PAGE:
Picture biog: Sinead's controversial career in photosDuring all the years when Sinead O'Connor's wonderful musical work was often overshadowed by political actions, she kept producing a few albums while also collaborating both with big names like Faithless, U2 and Peter Gabriel, and with then newer groups like Irish band Aslan.
Collaborations opens on a menacing high with "Special Cases" with Faithless, then slips easily into the gorgeous sequential melody of Asian Dub foundation's "100 mirrors". From her reggaeish anti-colonialist protest song with Benjamin Zephaniah, "Bomb da Bass", to the porno cheese of The Blockheads' "Wake up and make love with me" to her whispering collaboration with the resonant Aslam ("Up in Arms"), care has been taken to make the collaborations fit together. It's been done so well that it could always have been intended to be one album. This success hinges on a combination of a generally electronics based sound, and a walking-friendly pace.
Even more striking is how O'Connor, so often accused of being an iconoclast, puts the needs of each song and the artists who wrote it before her own stardom. Though her distinctive voice is instantly recognisable, her vocals adapt both emotionally and stylistically to match the mood and technical needs of each track. She switches from high pitched delicate strands of sound, to rich lead, to calming backing, without sounding unnatural. In the end, variety and listenable consistency balance out beautifully.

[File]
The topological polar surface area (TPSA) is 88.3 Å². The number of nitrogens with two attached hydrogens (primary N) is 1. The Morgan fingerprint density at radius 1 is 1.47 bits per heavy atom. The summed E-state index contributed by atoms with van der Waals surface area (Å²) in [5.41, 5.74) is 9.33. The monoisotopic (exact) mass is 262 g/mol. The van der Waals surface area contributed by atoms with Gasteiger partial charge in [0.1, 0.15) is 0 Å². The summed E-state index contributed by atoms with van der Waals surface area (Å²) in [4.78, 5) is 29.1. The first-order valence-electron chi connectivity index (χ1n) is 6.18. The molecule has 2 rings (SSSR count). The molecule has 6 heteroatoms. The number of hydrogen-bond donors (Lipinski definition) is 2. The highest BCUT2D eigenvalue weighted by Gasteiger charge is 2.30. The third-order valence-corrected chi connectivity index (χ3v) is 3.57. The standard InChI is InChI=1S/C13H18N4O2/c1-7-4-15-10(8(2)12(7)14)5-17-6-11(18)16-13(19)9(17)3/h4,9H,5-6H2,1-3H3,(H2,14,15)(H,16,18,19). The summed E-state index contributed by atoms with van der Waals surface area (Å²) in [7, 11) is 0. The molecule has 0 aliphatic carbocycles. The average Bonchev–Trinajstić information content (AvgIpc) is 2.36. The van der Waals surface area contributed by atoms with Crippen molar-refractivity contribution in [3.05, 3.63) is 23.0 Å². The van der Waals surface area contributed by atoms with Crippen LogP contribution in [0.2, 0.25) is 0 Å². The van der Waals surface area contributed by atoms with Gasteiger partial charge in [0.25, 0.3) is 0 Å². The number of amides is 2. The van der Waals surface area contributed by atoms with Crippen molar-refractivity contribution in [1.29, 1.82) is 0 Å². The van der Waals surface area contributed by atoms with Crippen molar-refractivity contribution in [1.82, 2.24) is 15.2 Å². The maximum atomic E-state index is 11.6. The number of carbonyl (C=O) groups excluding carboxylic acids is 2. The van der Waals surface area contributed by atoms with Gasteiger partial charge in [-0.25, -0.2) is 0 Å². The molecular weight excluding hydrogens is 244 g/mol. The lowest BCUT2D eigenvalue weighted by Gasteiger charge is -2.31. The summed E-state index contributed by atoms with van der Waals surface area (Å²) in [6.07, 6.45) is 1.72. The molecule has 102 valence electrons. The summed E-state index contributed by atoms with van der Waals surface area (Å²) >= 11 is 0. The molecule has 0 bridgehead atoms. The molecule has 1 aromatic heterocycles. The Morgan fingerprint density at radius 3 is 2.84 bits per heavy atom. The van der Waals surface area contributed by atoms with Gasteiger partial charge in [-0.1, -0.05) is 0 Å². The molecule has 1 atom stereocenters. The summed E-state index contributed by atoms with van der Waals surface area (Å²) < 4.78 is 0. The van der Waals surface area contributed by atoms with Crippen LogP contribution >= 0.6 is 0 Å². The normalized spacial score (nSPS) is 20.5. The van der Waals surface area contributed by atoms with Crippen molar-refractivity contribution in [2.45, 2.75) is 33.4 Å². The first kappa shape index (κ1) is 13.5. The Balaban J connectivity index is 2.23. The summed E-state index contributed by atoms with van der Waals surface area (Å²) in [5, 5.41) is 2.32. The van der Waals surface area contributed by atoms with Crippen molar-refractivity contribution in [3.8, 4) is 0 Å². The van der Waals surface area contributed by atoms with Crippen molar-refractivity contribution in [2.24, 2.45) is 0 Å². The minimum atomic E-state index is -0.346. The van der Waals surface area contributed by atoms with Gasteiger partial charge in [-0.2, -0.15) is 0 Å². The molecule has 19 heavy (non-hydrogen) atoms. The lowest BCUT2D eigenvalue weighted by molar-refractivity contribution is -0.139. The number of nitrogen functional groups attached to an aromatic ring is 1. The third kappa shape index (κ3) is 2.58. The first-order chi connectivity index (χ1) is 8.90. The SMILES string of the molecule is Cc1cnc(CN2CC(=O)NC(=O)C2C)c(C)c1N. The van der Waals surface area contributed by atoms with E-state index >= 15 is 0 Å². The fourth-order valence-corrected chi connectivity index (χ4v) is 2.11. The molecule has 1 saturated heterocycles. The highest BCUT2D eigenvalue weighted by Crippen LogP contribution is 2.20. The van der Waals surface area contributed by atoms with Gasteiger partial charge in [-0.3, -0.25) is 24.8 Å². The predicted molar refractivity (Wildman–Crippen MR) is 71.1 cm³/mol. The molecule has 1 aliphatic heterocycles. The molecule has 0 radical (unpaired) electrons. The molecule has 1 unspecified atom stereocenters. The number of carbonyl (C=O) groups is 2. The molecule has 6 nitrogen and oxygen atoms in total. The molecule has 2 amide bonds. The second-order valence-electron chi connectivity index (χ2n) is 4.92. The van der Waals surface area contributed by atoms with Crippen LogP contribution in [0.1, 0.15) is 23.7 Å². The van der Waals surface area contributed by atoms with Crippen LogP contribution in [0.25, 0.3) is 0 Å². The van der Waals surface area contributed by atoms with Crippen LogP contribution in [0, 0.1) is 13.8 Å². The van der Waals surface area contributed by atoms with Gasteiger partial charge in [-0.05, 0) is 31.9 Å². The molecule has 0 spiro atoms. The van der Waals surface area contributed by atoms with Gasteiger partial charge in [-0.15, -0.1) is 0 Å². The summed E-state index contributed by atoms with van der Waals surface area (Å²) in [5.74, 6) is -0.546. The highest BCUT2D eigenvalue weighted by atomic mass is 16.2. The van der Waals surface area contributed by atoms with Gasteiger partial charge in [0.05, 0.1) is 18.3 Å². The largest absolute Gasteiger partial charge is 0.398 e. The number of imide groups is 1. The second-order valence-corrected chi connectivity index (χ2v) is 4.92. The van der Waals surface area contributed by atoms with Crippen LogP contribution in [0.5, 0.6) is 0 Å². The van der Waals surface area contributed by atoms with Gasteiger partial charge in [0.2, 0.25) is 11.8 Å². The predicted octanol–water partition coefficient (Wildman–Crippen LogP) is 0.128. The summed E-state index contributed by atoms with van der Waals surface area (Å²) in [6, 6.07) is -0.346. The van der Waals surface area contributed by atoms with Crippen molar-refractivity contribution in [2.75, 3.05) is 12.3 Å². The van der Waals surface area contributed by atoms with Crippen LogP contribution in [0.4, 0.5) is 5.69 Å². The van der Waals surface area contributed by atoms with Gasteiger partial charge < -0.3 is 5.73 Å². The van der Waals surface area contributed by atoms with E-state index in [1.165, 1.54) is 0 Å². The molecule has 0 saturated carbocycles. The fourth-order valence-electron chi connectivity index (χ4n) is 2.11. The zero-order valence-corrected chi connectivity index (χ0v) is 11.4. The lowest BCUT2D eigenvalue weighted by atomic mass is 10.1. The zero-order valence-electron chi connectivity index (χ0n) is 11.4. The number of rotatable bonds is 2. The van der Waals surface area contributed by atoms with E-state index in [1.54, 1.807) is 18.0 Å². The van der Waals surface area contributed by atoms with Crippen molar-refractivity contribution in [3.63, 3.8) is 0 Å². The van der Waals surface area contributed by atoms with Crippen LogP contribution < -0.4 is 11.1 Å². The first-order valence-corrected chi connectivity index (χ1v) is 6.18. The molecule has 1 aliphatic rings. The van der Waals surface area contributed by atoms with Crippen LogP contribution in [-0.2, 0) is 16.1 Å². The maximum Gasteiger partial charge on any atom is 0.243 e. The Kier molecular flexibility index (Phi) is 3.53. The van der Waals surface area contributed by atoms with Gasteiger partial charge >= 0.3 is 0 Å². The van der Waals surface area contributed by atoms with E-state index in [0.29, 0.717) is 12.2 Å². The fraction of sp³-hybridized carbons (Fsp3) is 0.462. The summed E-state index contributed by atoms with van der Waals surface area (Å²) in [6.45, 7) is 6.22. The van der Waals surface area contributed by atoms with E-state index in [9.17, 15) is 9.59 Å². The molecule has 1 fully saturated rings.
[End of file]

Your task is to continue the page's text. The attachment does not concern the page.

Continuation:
You may not have heard a few of the bands or songs on this CD, but one of the joys of it is that they're all well worth discovering. The final track - a supposedly ironic cover of the revolting Eurovision Song Contest winner "All kinds of everything" - is the only iffy inclusion.
The album omits only a few of her collaborations, most inexplicably her gorgeous duet with Pogues' Shane MacGowen ("Fairytale of New York") and her musically daring work with Manchester band James ("Vervaceous"). Perhaps they just didn't fit with the other songs. More collaborations excluded are those with Christy Moore, Willie Nelson, The Chieftains, and the monks of County Limerick's Glenstal Abby. Perhaps they'll show up on another album in future. With Sinead, you just never know what's coming next.
- Jean Barker
WHAT OTHER CRITICS SAID
"...if one thing shines through these collaborations, it's that O'Connor's iconoclastic musical spirit is something we'd do well to keep track of. " - Andrew Gilstrap for Pop Matters
"... this oddball collection of 17 songs from other people's albums, many unheard up to now by most in the U.S., holds together nicely, is enjoyable from start to finish with no real clunkers, and could give you a new appreciation for the bad girl from Dublin."- Charles Andrews
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